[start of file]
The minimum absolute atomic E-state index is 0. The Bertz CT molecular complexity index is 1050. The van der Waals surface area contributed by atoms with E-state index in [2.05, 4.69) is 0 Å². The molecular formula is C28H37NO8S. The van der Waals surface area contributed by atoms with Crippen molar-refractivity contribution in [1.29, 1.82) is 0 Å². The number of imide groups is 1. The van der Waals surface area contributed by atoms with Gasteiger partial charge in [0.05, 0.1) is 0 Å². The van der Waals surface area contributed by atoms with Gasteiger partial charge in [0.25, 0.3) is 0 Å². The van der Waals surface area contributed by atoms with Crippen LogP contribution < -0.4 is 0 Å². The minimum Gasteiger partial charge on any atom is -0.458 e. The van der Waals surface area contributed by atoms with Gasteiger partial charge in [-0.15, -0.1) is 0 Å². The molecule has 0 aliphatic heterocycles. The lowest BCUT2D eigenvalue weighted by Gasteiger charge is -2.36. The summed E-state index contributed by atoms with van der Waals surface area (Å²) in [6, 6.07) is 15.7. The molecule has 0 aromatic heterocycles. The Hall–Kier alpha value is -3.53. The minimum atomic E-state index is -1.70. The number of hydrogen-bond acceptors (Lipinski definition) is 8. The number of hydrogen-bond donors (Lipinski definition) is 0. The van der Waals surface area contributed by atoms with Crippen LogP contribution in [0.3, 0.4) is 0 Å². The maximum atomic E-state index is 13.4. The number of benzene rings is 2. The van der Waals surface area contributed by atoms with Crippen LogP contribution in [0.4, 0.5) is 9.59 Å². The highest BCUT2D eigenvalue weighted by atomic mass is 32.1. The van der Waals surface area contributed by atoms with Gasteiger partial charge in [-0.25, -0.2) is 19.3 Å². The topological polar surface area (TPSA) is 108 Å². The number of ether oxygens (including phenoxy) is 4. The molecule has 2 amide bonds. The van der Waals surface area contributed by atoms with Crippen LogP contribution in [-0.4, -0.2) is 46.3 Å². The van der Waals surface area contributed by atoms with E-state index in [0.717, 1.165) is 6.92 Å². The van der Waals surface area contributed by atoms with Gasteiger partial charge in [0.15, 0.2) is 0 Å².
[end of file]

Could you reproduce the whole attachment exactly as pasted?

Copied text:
The minimum absolute atomic E-state index is 0. The Bertz CT molecular complexity index is 1050. The van der Waals surface area contributed by atoms with E-state index in [2.05, 4.69) is 0 Å². The molecular formula is C28H37NO8S. The van der Waals surface area contributed by atoms with Crippen molar-refractivity contribution in [1.29, 1.82) is 0 Å². The number of imide groups is 1. The van der Waals surface area contributed by atoms with Gasteiger partial charge in [0.05, 0.1) is 0 Å². The van der Waals surface area contributed by atoms with Gasteiger partial charge in [0.25, 0.3) is 0 Å². The van der Waals surface area contributed by atoms with Crippen LogP contribution < -0.4 is 0 Å². The minimum Gasteiger partial charge on any atom is -0.458 e. The van der Waals surface area contributed by atoms with Gasteiger partial charge in [-0.15, -0.1) is 0 Å². The molecule has 0 aliphatic heterocycles. The lowest BCUT2D eigenvalue weighted by Gasteiger charge is -2.36. The summed E-state index contributed by atoms with van der Waals surface area (Å²) in [6, 6.07) is 15.7. The molecule has 0 aromatic heterocycles. The Hall–Kier alpha value is -3.53. The minimum atomic E-state index is -1.70. The number of hydrogen-bond acceptors (Lipinski definition) is 8. The number of hydrogen-bond donors (Lipinski definition) is 0. The van der Waals surface area contributed by atoms with Crippen LogP contribution in [0.3, 0.4) is 0 Å². The maximum atomic E-state index is 13.4. The number of benzene rings is 2. The van der Waals surface area contributed by atoms with Crippen LogP contribution in [0.4, 0.5) is 9.59 Å². The highest BCUT2D eigenvalue weighted by atomic mass is 32.1. The van der Waals surface area contributed by atoms with Gasteiger partial charge in [-0.25, -0.2) is 19.3 Å². The topological polar surface area (TPSA) is 108 Å². The number of ether oxygens (including phenoxy) is 4. The molecule has 2 amide bonds. The van der Waals surface area contributed by atoms with Crippen LogP contribution in [-0.4, -0.2) is 46.3 Å². The van der Waals surface area contributed by atoms with E-state index in [0.717, 1.165) is 6.92 Å². The van der Waals surface area contributed by atoms with Gasteiger partial charge in [0.15, 0.2) is 0 Å².